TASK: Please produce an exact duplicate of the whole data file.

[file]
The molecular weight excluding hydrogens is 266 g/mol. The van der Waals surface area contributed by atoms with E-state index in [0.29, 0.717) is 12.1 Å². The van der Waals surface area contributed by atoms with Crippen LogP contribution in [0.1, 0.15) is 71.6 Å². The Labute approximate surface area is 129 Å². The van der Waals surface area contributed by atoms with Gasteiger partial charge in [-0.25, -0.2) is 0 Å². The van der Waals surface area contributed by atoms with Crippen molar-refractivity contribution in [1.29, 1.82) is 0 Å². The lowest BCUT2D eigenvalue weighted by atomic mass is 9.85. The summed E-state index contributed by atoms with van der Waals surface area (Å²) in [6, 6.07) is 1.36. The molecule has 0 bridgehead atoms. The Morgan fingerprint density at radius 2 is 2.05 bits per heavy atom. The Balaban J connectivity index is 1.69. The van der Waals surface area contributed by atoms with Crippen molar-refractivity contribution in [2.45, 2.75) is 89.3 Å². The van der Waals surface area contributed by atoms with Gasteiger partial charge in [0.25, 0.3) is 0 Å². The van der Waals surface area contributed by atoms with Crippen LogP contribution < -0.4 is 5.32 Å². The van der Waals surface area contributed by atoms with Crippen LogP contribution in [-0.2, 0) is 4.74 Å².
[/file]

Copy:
The molecular weight excluding hydrogens is 266 g/mol. The van der Waals surface area contributed by atoms with E-state index in [0.29, 0.717) is 12.1 Å². The van der Waals surface area contributed by atoms with Crippen LogP contribution in [0.1, 0.15) is 71.6 Å². The Labute approximate surface area is 129 Å². The van der Waals surface area contributed by atoms with Gasteiger partial charge in [-0.25, -0.2) is 0 Å². The van der Waals surface area contributed by atoms with Crippen molar-refractivity contribution in [1.29, 1.82) is 0 Å². The lowest BCUT2D eigenvalue weighted by atomic mass is 9.85. The summed E-state index contributed by atoms with van der Waals surface area (Å²) in [6, 6.07) is 1.36. The molecule has 0 bridgehead atoms. The Morgan fingerprint density at radius 2 is 2.05 bits per heavy atom. The Balaban J connectivity index is 1.69. The van der Waals surface area contributed by atoms with Crippen molar-refractivity contribution in [2.45, 2.75) is 89.3 Å². The van der Waals surface area contributed by atoms with Gasteiger partial charge in [0.25, 0.3) is 0 Å². The van der Waals surface area contributed by atoms with Crippen LogP contribution < -0.4 is 5.32 Å². The van der Waals surface area contributed by atoms with Crippen LogP contribution in [-0.2, 0) is 4.74 Å².